High season in Ceará and Piauí is generally December through February, when the European windsurfing contingent descends on Jericoacoara. Maranhão is best right after the rainy season—which typically ends in May—when the spaces between the dunes of Lençóis Maranhenses National Park are full of clear freshwater.
The country code is 55. Prices quoted are for May 2008.
designs customized tours with knowledgeable and resourceful local guides like Acidilio Ramos (81-9999-6660; 9-day custom tours from about $5,000 per person). Ramos also works with Camel Tour Turismo Off Road, which specializes in coastal trips, has a fleet of comfortable and reliable Land Rovers, and will arrange activities like birding, horseback riding, and windsurfing (85-3485-4822; cameltour.com.br; 7-day Lençóis Maran-henses trip, $3,550 per person).
A magnet for European windsurfing fanatics—owing to trade winds that develop punctually by midmorning and blast steadily well past sundown—the state is known for its magnificent beaches, which run uninterrupted from Fortaleza to the Parnaíba Delta. The modern capital city of Fortaleza has many slick comforts and is a popular entry point to the northeast coast, with flights from Brazilian and European hubs. The Hotel Luzeiros, across from the waterfront, has clean, well-appointed rooms with AC and a pool. The higher floors have ocean views (85-4006-8586; doubles, $150–$168).
The pleasant village of Flexeiras, about 90 miles west, has become a favorite escape for Fortaleza residents, who come for the stunning beaches and upscale resorts. The best of these is the 24-room Rede Beach Resort, which, in addition to virgin coastline, has a spa, tennis courts, and an excellent oceanfront restaurant (85-9198-3635; doubles, $92–$102; entrées for two, $15–$30).
Jericoacoara, or "Jeri," a village in an environmentally protected enclave 200 miles west of Fortaleza, began luring sophisticates more than a decade ago. It recently acquired electricity, but still the streets are sand, fishing is the basis of the economy, and farm animals roam freely. The best lodging is at Vila Kalango, a remarkable cross between Swiss Family Robinson and Restoration Hardware. Set in a coconut grove at the edge of the sea, the rooms are a series of isolated brick towers with thatched roofs, wood floors, ceiling fans, and modern plumbing. There is a swimming pool, a windsurf rental shop, and a herd of horses in the corral (88-3669-2289; doubles, $123–$240). The beach at the rustic village of Preá, just 15 minutes east of Jeri, is famous for its perfect windsurfing conditions. Access requires a dune buggy or a jeep.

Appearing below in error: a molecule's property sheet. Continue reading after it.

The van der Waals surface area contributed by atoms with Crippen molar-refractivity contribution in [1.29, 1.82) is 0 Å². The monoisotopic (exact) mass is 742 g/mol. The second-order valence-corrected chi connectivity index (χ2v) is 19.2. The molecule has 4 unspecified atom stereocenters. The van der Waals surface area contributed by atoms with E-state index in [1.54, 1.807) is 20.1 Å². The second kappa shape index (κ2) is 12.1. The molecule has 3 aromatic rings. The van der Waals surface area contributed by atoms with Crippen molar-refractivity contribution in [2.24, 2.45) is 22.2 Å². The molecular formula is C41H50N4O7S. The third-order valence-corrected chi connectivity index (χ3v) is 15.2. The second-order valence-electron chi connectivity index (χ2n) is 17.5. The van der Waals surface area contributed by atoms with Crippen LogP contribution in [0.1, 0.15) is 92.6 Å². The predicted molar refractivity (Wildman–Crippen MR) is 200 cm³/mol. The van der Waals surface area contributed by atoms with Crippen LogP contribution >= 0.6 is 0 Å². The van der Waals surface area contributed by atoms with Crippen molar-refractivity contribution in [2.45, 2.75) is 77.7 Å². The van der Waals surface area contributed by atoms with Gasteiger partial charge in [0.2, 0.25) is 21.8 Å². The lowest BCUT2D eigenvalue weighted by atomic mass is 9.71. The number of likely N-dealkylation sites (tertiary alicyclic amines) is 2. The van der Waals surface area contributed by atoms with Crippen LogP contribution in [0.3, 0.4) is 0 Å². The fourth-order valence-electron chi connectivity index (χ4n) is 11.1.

Anchored by the gateway city of São Luís, Maranhão is known mostly for the fantastical Lençóis Maranhenses National Park. The restored Portas da Amazónia is an early-19th-century inn with modern conveniences that do not interfere with its simple, dignified charm. In June, the high-water mark of cultural festivities, there's nightly African drumming. The courtyard restaurant serves a lavish Brazilian breakfast (98-3222-9937; doubles, $82–$110).
Tiny and remote Caburé, between Lençóis Maranhenses and Parnaíba Delta, is accessible only by boat. With the Rio Preguiças on one side and the Atlantic on the other, it is a sand-spit intersection that seems completely disconnected from civilization. The wide-open is a rustic resort—no phones, no TV—with eight cabins, each with a porch and a hammock, and a great outdoor restaurant serving the day's catch (98-3349-1338; doubles, $110; entrées for two, $12–$22).
It's a long jeep ride through rugged, swampy terrain to get to Lençóis Maranhenses National Park—1,200 square miles of towering dunes and in May and June, clear freshwater lakes. No vehicles are allowed in the park, so all exploring must be done on foot. Bring water, sunscreen, and protective clothing. Stay nearby, in the river port of Barreirinhas, which has an ample supply of inexpensive pousadas. About a mile outside the village, the , set in a grove of carnauba trees on the bank of the Preguiças, has a huge pool, a very sophisticated restaurant, ceiling fans, AC, and even a chapel should you feel guilty about the luxurious conditions in which you find yourself (98-3349-6050; doubles, $170; entrées, $10–$14).
One of only three deltas in the Americas that empty into the ocean, is a pristine ecosystem with tropical vegetation, immense dunes, open bays, and tiny streams. Most tours are done in small, canopied motorboats that can access even the most shallow riverbeds; (half-day tours, $175 per person). The closest lodgings are in Parnaíba, a gritty colonial city populated largely with displaced agricultural workers. The serviceable Hotel Islamar has AC, helpful staff, and a good restaurant (86-3366-1165; doubles, $175–$350; entrées, $8–$12).